Houtkooper
R.H.
Champy
M.F.
Henry
H.
Schoonjans
K.
Williams
R.W.
Auwerx
J.
Systems genetics of metabolism: the use of the BXD murine reference panel for multiscalar integration of traits
Cell
2012
, vol. 
150
 (pg. 
1287
-
1299
)
[PubMed]
29
Disatnik
M.H.
Hwang
S.
Ferreira
J.C.
Mochly-Rosen
D.
New therapeutics to modulate mitochondrial dynamics and mitophagy in cardiac diseases
J. Mol. Med. (Berl)
2015
, vol. 
93
 (pg. 
279
-
287
)
[PubMed]
30
Jin
S.M.
Youle
R.J.
The accumulation of misfolded proteins in the mitochondrial matrix is sensed by PINK1 to induce PARK2/Parkin-mediated mitophagy of polarized mitochondria
Autophagy
2013
, vol. 
9
 (pg. 
1750
-
1757
)
[PubMed]
31
Glick
D.
Barth
S.
Macleod
K.F.
Autophagy: cellular and molecular mechanisms
J. Pathol.
2010
, vol. 
221
 (pg. 
3
-
12
)
[PubMed]
32
Rong
J.X.
Qiu
Y.
Hansen
M.K.
Zhu
L.
Zhang
V.
Xie
M.
Okamoto
Y.
Mattie
M.D.
Higashiyama
H.
Asano
S.
, et al. 
Adipose mitochondrial biogenesis is suppressed in db/db and high-fat diet-fed mice and improved by rosiglitazone
Diabetes
2007
, vol. 
56
 (pg. 
1751
-
1760
)
[PubMed]
33
Drew
B.G.
Ribas
V.
Le
J.A.
Henstridge
D.C.
Phun
J.
Zhou
Z.
Soleymani
T.
Daraei
P.
Sitz
D.
Vergnes
L.
, et al. 
HSP72 is a mitochondrial stress sensor critical for Parkin action, oxidative metabolism, and insulin sensitivity in skeletal muscle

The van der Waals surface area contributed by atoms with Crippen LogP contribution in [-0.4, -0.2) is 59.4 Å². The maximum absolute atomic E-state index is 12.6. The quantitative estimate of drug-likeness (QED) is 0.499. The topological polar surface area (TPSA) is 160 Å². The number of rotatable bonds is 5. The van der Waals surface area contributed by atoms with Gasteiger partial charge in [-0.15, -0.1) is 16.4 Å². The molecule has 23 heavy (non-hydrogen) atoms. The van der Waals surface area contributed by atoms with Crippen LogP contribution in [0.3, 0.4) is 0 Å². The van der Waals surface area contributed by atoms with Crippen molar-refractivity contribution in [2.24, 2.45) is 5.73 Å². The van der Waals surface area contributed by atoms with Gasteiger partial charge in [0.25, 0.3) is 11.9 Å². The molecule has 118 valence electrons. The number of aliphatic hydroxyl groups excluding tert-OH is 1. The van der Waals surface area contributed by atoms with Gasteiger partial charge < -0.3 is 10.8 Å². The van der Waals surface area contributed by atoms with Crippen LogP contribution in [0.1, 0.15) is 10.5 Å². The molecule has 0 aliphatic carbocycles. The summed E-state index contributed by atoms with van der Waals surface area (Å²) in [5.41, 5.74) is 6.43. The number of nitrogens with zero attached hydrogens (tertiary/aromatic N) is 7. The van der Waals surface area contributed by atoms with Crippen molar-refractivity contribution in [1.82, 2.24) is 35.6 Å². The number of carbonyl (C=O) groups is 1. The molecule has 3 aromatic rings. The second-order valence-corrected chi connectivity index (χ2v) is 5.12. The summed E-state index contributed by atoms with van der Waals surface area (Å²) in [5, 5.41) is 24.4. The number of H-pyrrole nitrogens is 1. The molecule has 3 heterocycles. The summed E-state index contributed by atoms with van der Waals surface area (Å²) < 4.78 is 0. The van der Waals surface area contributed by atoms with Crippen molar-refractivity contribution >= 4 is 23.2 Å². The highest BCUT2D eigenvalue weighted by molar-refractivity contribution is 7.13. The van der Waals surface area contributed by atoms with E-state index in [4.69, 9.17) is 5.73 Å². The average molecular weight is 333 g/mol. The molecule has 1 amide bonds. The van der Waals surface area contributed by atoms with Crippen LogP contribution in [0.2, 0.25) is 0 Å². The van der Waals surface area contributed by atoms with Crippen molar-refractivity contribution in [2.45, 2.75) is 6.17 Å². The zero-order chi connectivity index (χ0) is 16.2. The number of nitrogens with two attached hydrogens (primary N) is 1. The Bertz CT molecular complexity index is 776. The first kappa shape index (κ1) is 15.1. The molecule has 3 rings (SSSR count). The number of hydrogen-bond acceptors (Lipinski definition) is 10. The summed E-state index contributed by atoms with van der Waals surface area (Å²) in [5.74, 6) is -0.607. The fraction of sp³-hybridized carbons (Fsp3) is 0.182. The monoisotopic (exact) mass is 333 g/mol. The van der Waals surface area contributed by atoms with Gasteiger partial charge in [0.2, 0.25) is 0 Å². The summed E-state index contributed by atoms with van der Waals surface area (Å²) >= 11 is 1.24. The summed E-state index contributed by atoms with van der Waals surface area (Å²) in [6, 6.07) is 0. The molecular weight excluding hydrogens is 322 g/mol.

Diabetes
2014
, vol. 
63
 (pg. 
1488
-
1505
)
[PubMed]
34
Henstridge
D.C.
Bruce
C.R.
Drew
B.G.
Tory
K.
Kolonics
A.
Estevez
E.
Chung
J.
Watson
N.
Gardner
T.
Lee-Young
R.S.
, et al. 
Activating HSP72 in rodent skeletal muscle increases mitochondrial number and oxidative capacity and decreases insulin resistance
Diabetes
2014
, vol. 
63
 (pg. 
1881
-
1894
)
[PubMed]
35
Bruce
C.R.
Carey
A.L.
Hawley
J.A.
Febbraio
M.A.
Intramuscular heat shock protein 72 and heme oxygenase-1 mRNA are reduced in patients with type 2 diabetes: evidence that insulin resistance is associated with a disturbed antioxidant defense mechanism
Diabetes
2003
, vol. 
52
 (pg. 
2338
-
2345
)
[PubMed]
36
Chung
J.
Nguyen
A.K.
Henstridge
D.C.
Holmes
A.G.
Chan
M.H.
Mesa
J.L.
Lancaster
G.I.
Southgate
R.J.
Bruce
C.R.
Duffy
S.J.
, et al. 
HSP72 protects against obesity-induced insulin resistance
Proc. Natl. Acad. Sci. U.S.A.
2008
, vol. 
105
 (pg. 
1739
-
1744
)
[PubMed]
37
Imatoh
T.
Sugie
T.
Miyazaki
M.
Tanihara
S.
Baba
M.
Momose
Y.
Uryu
Y.
Une
H.
Is heat shock protein 60 associated with type 2 diabetes mellitus?
Diabetes Res. Clin. Pract.
2009
, vol. 
85
 (pg. 
208
-
212
)
[PubMed]
38
Venojarvi
M.
Aunola
S.
Puhke
R.
Marniemi
J.
Hamalainen
H.
Halonen
J.P.
Lindstrom
J.
Rastas
M.
Hallsten
K.
Nuutila